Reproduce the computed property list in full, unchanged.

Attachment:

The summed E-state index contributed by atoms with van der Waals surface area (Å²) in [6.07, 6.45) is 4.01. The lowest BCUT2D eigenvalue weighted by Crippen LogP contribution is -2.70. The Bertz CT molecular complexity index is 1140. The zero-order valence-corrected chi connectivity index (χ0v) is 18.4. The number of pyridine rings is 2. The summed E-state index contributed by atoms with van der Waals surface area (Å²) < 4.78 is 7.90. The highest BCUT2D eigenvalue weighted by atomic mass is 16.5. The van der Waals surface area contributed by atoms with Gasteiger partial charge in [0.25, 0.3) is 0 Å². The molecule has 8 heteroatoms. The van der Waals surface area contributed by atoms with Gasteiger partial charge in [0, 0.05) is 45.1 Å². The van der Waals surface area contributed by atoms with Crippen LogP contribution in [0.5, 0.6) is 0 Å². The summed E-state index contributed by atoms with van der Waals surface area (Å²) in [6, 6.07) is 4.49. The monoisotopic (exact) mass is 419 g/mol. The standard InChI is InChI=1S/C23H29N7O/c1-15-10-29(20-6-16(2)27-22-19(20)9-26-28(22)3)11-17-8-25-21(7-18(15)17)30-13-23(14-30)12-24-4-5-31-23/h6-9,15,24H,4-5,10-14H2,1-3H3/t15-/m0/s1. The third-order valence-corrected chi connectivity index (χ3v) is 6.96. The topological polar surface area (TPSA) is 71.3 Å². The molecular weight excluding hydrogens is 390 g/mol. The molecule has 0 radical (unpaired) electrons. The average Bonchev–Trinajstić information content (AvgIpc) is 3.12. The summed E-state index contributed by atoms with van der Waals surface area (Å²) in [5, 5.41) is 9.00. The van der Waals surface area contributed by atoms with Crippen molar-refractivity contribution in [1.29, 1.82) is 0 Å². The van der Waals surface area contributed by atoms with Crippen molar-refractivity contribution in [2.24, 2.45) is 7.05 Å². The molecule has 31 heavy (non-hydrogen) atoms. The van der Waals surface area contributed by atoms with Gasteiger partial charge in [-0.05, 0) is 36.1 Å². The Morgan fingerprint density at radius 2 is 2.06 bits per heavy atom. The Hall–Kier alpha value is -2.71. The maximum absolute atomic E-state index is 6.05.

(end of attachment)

The summed E-state index contributed by atoms with van der Waals surface area (Å²) in [6.07, 6.45) is 4.01. The lowest BCUT2D eigenvalue weighted by Crippen LogP contribution is -2.70. The Bertz CT molecular complexity index is 1140. The zero-order valence-corrected chi connectivity index (χ0v) is 18.4. The number of pyridine rings is 2. The summed E-state index contributed by atoms with van der Waals surface area (Å²) < 4.78 is 7.90. The highest BCUT2D eigenvalue weighted by atomic mass is 16.5. The van der Waals surface area contributed by atoms with Gasteiger partial charge in [0.25, 0.3) is 0 Å². The molecule has 8 heteroatoms. The van der Waals surface area contributed by atoms with Gasteiger partial charge in [0, 0.05) is 45.1 Å². The van der Waals surface area contributed by atoms with Crippen LogP contribution in [0.5, 0.6) is 0 Å². The summed E-state index contributed by atoms with van der Waals surface area (Å²) in [6, 6.07) is 4.49. The monoisotopic (exact) mass is 419 g/mol. The standard InChI is InChI=1S/C23H29N7O/c1-15-10-29(20-6-16(2)27-22-19(20)9-26-28(22)3)11-17-8-25-21(7-18(15)17)30-13-23(14-30)12-24-4-5-31-23/h6-9,15,24H,4-5,10-14H2,1-3H3/t15-/m0/s1. The third-order valence-corrected chi connectivity index (χ3v) is 6.96. The topological polar surface area (TPSA) is 71.3 Å². The molecular weight excluding hydrogens is 390 g/mol. The molecule has 0 radical (unpaired) electrons. The average Bonchev–Trinajstić information content (AvgIpc) is 3.12. The summed E-state index contributed by atoms with van der Waals surface area (Å²) in [5, 5.41) is 9.00. The van der Waals surface area contributed by atoms with Crippen molar-refractivity contribution in [1.29, 1.82) is 0 Å². The van der Waals surface area contributed by atoms with Crippen molar-refractivity contribution in [2.24, 2.45) is 7.05 Å². The molecule has 31 heavy (non-hydrogen) atoms. The van der Waals surface area contributed by atoms with Gasteiger partial charge in [-0.05, 0) is 36.1 Å². The Morgan fingerprint density at radius 2 is 2.06 bits per heavy atom. The Hall–Kier alpha value is -2.71. The maximum absolute atomic E-state index is 6.05.